We found this controller on two motherboards made by DFI. The LANParty 875 Pro and LANParty KT400A models both have the following chip:
DFI has adorned the IDE RAID controller with an image-laden sticker...
... that conceals familiar technology: a HighPoint HPT372.
Now that we've seen what's underneath, we can put the sticker back in place.
The HPT372 is HighPoint's standard model, as it were. While its big brother, the HPT374, can now handle RAID 5 (without XOR engine) under the current firmware release, HighPoint has all of a sudden decided to transfer its amassed experience in storing parity data to this simpler controller chip. The result is called RAID 1.5. This is the first time that we have ever seen this kind of configuration deployed with only two drives.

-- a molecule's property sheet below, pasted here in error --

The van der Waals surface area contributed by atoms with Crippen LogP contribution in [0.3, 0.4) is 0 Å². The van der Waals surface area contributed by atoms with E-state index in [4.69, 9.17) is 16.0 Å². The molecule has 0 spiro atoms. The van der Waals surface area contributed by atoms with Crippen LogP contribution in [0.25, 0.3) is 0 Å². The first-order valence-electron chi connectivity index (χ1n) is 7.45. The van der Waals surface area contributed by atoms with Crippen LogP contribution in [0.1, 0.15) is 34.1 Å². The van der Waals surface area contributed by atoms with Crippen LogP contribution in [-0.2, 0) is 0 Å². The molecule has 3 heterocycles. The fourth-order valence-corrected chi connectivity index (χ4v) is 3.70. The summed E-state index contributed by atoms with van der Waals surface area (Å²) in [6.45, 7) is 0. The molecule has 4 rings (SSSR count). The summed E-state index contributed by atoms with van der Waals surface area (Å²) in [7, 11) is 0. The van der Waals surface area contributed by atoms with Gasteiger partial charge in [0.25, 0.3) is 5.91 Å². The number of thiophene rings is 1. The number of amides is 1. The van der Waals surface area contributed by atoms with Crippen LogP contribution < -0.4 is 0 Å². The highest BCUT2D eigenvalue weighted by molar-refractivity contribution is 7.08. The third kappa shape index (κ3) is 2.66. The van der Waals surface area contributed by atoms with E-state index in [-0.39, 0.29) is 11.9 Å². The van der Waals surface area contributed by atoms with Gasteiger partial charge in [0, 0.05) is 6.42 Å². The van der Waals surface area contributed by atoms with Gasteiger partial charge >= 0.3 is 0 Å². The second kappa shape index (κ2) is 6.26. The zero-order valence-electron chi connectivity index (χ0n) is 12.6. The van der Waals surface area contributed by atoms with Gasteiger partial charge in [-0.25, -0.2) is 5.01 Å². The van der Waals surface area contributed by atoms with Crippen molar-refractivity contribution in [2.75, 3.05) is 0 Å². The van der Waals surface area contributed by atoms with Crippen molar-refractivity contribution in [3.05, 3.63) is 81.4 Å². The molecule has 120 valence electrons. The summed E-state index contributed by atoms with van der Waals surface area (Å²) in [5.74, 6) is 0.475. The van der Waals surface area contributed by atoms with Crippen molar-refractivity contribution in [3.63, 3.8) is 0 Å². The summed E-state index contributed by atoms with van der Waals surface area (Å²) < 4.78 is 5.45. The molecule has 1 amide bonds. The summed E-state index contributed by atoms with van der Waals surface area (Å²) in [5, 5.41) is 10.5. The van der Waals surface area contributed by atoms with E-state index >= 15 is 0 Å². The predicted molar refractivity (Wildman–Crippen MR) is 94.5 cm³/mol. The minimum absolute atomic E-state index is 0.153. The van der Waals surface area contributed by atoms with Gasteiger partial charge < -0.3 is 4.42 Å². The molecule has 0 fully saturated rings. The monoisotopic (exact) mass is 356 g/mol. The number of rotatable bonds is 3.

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So RAID 1.5 won't work because the heads of the disk still need to move to the next data block to read... If you skip blocks, you still have to move past them.Reply
What about RAID 1.5 with Solid State disks. You have nothing to move, yet you can double your read speed with mirroring. Sounds perfect for server caches.